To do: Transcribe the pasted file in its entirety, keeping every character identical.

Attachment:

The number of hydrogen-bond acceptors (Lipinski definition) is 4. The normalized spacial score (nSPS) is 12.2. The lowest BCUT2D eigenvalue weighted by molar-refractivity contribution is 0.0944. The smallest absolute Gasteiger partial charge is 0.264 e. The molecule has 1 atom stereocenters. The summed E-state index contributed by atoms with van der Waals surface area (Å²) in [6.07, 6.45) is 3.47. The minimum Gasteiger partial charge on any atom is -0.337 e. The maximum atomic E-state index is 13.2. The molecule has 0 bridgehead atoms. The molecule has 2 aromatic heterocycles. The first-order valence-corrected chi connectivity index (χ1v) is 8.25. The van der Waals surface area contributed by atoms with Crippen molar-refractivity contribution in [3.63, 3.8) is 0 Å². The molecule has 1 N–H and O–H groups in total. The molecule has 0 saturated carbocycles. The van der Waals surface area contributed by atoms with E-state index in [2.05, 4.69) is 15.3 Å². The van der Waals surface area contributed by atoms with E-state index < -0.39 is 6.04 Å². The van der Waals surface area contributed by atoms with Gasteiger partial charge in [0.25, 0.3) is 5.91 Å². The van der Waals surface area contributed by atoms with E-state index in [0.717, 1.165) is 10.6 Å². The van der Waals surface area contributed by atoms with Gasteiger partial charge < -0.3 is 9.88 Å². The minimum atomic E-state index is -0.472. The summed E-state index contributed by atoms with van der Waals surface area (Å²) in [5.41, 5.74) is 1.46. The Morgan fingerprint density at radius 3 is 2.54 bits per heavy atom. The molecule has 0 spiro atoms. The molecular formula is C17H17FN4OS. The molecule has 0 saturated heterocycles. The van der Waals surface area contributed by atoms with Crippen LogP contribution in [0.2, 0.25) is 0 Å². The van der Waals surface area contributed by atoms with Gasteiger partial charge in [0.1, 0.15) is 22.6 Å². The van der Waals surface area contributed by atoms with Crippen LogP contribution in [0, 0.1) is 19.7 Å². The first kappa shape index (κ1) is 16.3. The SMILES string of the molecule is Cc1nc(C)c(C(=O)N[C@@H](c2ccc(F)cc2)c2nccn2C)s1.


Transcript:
The number of hydrogen-bond acceptors (Lipinski definition) is 4. The normalized spacial score (nSPS) is 12.2. The lowest BCUT2D eigenvalue weighted by molar-refractivity contribution is 0.0944. The smallest absolute Gasteiger partial charge is 0.264 e. The molecule has 1 atom stereocenters. The summed E-state index contributed by atoms with van der Waals surface area (Å²) in [6.07, 6.45) is 3.47. The minimum Gasteiger partial charge on any atom is -0.337 e. The maximum atomic E-state index is 13.2. The molecule has 0 bridgehead atoms. The molecule has 2 aromatic heterocycles. The first-order valence-corrected chi connectivity index (χ1v) is 8.25. The van der Waals surface area contributed by atoms with Crippen molar-refractivity contribution in [3.63, 3.8) is 0 Å². The molecule has 1 N–H and O–H groups in total. The molecule has 0 saturated carbocycles. The van der Waals surface area contributed by atoms with E-state index in [2.05, 4.69) is 15.3 Å². The van der Waals surface area contributed by atoms with E-state index < -0.39 is 6.04 Å². The van der Waals surface area contributed by atoms with Gasteiger partial charge in [0.25, 0.3) is 5.91 Å². The van der Waals surface area contributed by atoms with E-state index in [0.717, 1.165) is 10.6 Å². The van der Waals surface area contributed by atoms with Gasteiger partial charge < -0.3 is 9.88 Å². The minimum atomic E-state index is -0.472. The summed E-state index contributed by atoms with van der Waals surface area (Å²) in [5.41, 5.74) is 1.46. The Morgan fingerprint density at radius 3 is 2.54 bits per heavy atom. The molecule has 0 spiro atoms. The molecular formula is C17H17FN4OS. The molecule has 0 saturated heterocycles. The van der Waals surface area contributed by atoms with Crippen LogP contribution in [0.2, 0.25) is 0 Å². The van der Waals surface area contributed by atoms with Gasteiger partial charge in [0.1, 0.15) is 22.6 Å². The van der Waals surface area contributed by atoms with Crippen LogP contribution in [0, 0.1) is 19.7 Å². The first kappa shape index (κ1) is 16.3. The SMILES string of the molecule is Cc1nc(C)c(C(=O)N[C@@H](c2ccc(F)cc2)c2nccn2C)s1.